25. 25. Krueger K, Flauger B, Farmer K, Hemelrijk C (2014) Movement initiation in groups of feral horses. Behav Proc 103: 91–101. pmid:24220794
  26. 26. Krause J, Bumann D, Todt D (1992) Relationship between the position preference and nutritional state of individuals in schools of juvenile roach (Rutilus rutilus). Behav Ecol Sociobiol 30: 177–180.
  27. 27. Sueur C, Deneubourg J- L, Petit O, Couzin ID (2010) Differences in nutrient requirements imply a non-linear emergence of leaders in animal groups. PLoS Comput Biol 6: e1000917. pmid:20824127
  28. 28. Reebs SG (2000) Can a minority of informed leaders determine the foraging movements of a fish shoal? Anim Behav 59: 403–409. pmid:10675263
  29. 29. Faria JJ, Dyer JRG, Tosh CR, Krause J (2010) Leadership and social information use in human crowds. Anim Behav 79: 895–901.
  30. 30. Couzin ID, Krause J, Franks NR, Levin SA (2005) Effective leadership and decision-making in animal groups on the move. Nature 433: 513–516. pmid:15690039
  31. 31. King AJ, Johnson DDP, Van Vugt M (2009) The origins and evolution of leadership. Curr Biol 19: R911–R916. pmid:19825357
  32. 32. King AJ (2010) Follow me! I’m a leader if you do; I’m a failed initiator if you don’t? Behav Proc 84: 671–674. pmid:20350591
  33. 33. Petit O, Bon R (2010) Decision-making processes: The case of collective movements. Behav Proc 84: 635–647. pmid:20435103
  34. 34. Van Vugt M, Hogan R, Kaiser RB (2008) Leadership, followership, and evolution: Some lessons from the past. Am Psychol 63: 182. pmid:18377108
  35. 35. List C (2004) Democracy in animal groups: A political science perspective. Trends Ecol Evol 19: 168–169. pmid:16701250
  36. 36. Conradt L, Roper TJ (2005) Consensus decision making in animals. Trends Ecol Evol 20: 449–456. pmid:16701416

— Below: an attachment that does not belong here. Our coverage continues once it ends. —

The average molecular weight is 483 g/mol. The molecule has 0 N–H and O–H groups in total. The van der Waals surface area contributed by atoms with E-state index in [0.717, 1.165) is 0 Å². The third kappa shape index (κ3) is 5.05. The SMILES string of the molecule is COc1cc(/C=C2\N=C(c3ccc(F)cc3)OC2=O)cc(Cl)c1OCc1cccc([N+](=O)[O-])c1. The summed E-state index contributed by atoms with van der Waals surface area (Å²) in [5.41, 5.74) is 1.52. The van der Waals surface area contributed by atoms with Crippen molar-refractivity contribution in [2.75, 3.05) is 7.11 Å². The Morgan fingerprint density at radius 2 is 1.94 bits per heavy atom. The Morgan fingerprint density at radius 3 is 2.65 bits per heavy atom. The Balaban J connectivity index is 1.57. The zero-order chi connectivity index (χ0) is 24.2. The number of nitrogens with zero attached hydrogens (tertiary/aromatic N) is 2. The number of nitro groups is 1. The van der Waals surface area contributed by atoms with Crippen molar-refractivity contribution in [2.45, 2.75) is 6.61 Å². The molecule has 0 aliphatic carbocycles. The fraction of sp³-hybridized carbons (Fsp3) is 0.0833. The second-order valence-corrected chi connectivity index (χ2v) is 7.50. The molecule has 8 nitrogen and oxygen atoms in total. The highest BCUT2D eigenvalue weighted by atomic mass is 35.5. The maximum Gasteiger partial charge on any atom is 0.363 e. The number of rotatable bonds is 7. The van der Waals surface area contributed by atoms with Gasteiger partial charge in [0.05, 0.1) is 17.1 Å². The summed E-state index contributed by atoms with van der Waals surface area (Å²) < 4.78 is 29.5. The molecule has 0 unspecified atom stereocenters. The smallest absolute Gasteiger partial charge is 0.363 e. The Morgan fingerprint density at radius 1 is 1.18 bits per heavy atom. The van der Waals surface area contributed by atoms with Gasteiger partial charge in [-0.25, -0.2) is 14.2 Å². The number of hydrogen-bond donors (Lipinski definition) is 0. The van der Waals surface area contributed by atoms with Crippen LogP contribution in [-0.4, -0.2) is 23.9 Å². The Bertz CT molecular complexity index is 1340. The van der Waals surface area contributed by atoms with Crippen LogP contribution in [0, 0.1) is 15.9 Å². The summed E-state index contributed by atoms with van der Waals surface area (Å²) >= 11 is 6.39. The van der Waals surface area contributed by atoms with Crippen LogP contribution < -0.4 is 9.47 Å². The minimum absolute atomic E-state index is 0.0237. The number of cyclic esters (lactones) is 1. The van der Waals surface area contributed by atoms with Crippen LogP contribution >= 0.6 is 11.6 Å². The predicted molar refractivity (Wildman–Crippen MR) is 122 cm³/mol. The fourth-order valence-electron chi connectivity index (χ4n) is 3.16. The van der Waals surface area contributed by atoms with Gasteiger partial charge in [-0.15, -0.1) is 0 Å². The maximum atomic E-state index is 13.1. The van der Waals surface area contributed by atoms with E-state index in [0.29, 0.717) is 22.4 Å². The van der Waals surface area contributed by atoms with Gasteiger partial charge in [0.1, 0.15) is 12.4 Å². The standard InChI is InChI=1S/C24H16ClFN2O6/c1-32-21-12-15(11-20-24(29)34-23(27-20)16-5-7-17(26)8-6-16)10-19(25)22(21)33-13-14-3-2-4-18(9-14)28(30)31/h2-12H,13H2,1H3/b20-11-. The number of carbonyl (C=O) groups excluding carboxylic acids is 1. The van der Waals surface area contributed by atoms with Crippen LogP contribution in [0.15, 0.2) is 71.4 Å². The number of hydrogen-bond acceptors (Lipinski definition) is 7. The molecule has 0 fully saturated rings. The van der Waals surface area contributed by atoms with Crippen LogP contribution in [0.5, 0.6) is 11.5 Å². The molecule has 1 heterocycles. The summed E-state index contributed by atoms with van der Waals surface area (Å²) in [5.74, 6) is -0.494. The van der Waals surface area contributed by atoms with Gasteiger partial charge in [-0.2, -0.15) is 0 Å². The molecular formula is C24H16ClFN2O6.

37. 37. Bourjade M, Thierry B, Maumy M, Petit O (2009) Decision-making in Przewalski horses (Equus ferus przewalskii) is driven by the ecological contexts of collective movements. Ethology 115: 321–330.
  38. 38. Kummer H. Social organization of hamadryas baboons: A field study. 1st ed. Chicago, US: The University of Chicago Press; 1968.
  39. 39. Ramseyer A, Thierry B, Boissy A, Dumont B (2009) Decision-making processes in group departures of cattle. Ethology 115: 948–957.
  40. 40. Ramseyer A, Boissy A, Dumont B, Thierry B (2009) Decision making in group departures of sheep is a continuous process. Anim Behav 78: 71–78.
  41. 41. Sueur C, Petit O (2008) Shared or unshared consensus decision in macaques? Behav Proc 78: 84–92.
  42. 42. Pyritz LW, King AJ, Sueur C, Fichtel C (2011) Reaching a consensus: Terminology and concepts used in coordination and decision-making research. Int J Primatol 32: 1268–1278. pmid:22207769
  43. 43. King AJ, Sueur C (2011) Where next? Group coordination and collective decision making by primates. Int J Primatol 32: 1245–1267.
  44. 44. Sueur C, Deneubourg J-L (2011) Self-organization in primates: Understanding the rules underlying collective movements. Int J Primatol 32: 1413–1432.
  45. 45. Feist JD, McCullough DR (1976) Behavior patterns and communication in feral horses. Z Tierpsychol 41: 337–371. pmid:983427
  46. 46. Ozogány K, Vicsek T (2014) Modeling the emergence of modular leadership hierarchy during the collective motion of herds made of harems. J Stat Phys: 1–19.
  47. 47. Tyler SJ (1972) The behaviour and social organization of the New Forest ponies. Anim Behav Monogr 5: 87–196.
  48. 48. Welsh DA (1975) Population, behavioural and grazing ecology of the horses of Sable Island, Nova Scotia Thesis (Ph. D.)–Dalhousie University.